Blog Chain Time!

Posted: February 2, 2009 in Uncategorized
Tags: ,

Once again, the lovely ladies of the Query Tracker/ Rally Storm blog chain offer our (very different) takes on a subject.  Terri started out this topic, so follow the link to start at the beginning of the chain!  Another link and thus, another take on the topic, will be added every day! Heather is going after me and her post will be here.

This chain’s topic is:  Have you ever had anything cause you to step back from writing? If so, what was the cause and how long did it take you to get back into the swing of things? If not, do you have any advice for other writers about not letting life get in the way of writing?

Terri was concerned that her question was too much like Elana’s (see my link in the chain here…) about how you get out of a writing funk, but I really thought they were two very different ideas.  

When I was nineteen or so, I had a life changing year.  I met the amazing  , who has singlehandedly done more for my writing than other other person in my life.  We met at the community college we were both going to at the time, and wound up taking a creative writing course together (I use taking in the loosest of terms…Lege was my "guest"…every class.  I think he even started turning in assignments).  For a few glorious months we livesleptatebreathed writing.  We reviewed others work, and used critical thinking to review.  We brainstormed.  We wrote really bad emo poetry.  It was the best of times…. . 

Then I moved cross country. 

  I’d love to say that I missed writing, that I pined for words and had oodles of backlogged stories begging to be penned (we didn’t own a computer), but really?  I found other things to do.  I fell in love with caving, the outdoors.  I camped and rock climbed and trudged up parts of Pike’s Peak, which was LITERALLY our frontyard.  I ran the children’s programs at the cave I worked at and taught kids about geology and read Stellaluna to four-year-olds.  I was young and in love and having fun.

I remember only two things written during that time.  One was a prompt that my friend Jenny and I did.  We told each other three objects that had to be included in our story.  Mine were an ankh, a train and a butterfly wing if I’m not mistaken.  The other thing I wrote was a children’s story about caving.  Someone in our caving club heard the idea and gave me a check for what seemed at the time to be a huge amount of money.  She wanted me to know she supported me, wanted me to work on the story.  It was the first time I was ever paid to write, one of my proudest moments, but I never saw a dime of it.  The money was spent by the ex for paints.  He never illustrated the book though and without that enthusiasm the project died.  In the end though, it was being told in no uncertain terms that I had a good idea that flickered some life back into the writing dream.  When I get published, she’ll be on that acknowledgements page.  I promise.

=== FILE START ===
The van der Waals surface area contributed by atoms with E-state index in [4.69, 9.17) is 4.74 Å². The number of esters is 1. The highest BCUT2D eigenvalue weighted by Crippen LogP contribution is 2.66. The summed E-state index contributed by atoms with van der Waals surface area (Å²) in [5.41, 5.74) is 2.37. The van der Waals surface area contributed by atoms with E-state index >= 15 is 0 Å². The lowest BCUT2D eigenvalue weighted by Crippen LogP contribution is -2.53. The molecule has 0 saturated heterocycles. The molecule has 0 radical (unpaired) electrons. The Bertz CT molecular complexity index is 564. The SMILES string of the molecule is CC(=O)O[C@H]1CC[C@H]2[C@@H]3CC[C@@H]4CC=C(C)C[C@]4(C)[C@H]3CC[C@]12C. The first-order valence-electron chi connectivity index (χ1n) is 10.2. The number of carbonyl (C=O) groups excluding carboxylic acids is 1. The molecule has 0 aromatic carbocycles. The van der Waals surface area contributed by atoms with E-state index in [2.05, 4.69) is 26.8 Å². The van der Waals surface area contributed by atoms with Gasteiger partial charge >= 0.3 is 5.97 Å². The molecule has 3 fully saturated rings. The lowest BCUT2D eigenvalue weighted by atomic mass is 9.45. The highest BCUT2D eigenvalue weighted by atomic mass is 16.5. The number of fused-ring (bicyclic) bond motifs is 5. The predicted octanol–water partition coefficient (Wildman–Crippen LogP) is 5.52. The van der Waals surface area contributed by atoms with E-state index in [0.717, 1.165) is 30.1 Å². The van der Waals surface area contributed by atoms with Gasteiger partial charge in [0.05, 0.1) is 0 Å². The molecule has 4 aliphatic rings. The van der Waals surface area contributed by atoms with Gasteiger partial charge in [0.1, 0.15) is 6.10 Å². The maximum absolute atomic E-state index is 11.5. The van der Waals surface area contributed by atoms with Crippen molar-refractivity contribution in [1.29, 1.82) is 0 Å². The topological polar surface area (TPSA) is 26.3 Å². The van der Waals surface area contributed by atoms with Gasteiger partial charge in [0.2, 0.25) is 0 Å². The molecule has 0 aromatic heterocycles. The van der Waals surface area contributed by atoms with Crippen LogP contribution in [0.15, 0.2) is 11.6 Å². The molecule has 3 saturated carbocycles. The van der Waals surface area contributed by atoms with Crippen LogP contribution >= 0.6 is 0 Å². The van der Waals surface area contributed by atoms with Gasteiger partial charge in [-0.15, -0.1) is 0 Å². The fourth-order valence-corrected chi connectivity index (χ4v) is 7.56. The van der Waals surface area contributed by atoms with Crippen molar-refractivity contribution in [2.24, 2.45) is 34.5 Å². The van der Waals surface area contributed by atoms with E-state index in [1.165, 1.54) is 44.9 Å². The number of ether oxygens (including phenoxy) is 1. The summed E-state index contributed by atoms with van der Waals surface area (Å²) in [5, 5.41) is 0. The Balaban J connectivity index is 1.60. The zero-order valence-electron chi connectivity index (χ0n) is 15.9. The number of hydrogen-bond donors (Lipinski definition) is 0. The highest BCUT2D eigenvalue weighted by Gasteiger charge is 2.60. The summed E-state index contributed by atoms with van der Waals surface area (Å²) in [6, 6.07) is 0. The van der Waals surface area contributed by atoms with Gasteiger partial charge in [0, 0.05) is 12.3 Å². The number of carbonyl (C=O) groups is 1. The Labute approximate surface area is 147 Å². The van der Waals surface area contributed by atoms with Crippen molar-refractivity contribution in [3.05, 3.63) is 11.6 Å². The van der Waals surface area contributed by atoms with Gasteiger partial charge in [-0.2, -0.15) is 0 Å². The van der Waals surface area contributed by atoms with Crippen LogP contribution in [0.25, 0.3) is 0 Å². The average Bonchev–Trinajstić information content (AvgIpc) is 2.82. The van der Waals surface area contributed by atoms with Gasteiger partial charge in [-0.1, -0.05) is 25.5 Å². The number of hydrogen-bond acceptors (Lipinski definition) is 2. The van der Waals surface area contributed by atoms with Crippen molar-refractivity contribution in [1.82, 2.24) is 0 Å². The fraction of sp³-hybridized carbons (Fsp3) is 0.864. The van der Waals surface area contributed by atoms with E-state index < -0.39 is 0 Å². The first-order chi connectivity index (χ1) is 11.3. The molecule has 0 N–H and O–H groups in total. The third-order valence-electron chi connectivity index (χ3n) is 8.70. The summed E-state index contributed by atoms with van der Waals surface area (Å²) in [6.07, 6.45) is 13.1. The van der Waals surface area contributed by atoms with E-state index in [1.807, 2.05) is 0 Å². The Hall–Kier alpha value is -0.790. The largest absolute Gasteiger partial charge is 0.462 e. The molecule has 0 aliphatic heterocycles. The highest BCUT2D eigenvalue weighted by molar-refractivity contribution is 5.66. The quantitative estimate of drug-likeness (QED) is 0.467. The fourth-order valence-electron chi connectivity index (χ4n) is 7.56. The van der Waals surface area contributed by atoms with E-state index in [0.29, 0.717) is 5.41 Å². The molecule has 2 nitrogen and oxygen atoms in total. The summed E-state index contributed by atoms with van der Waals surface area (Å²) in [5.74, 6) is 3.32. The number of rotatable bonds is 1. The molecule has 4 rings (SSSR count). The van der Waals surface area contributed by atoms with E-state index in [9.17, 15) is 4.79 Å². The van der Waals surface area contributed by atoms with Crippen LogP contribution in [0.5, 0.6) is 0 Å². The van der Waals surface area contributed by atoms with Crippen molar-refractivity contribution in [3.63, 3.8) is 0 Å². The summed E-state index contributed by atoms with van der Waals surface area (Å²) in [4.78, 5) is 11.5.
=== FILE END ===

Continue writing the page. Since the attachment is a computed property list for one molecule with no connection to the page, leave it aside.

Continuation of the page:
Time passed.  I wised up, broke up, packed up.  Lege offered me the empty room in his apartment and I came back home.  I still didn’t write.  It took two years or so before I realized I wanted to write a book.  That I wanted to do it for real.  At the same time, that was the way it needed to be.  I don’t think writing gets in the way of life, or life gets in the way of writing.  It may sound corny, but writing IS life and not in the inspirational Nike commercial kind of way, but in the sense that you need to experience things, shake thing up, LIVE and mine those times for all they’re worth. 

I left writing.  I came back.  It was still there.  I don’t think being able to write is something that abandons you or fades away.  It’s something you chose. Something you decide to make important.  Something you fight for, and HARD.  You scrounge minutes, half scenes scribbled at red lights and during nap times.  Life sometimes gets complicated, and we’re forced to step back from writing.  Just make sure you remember to step forward again.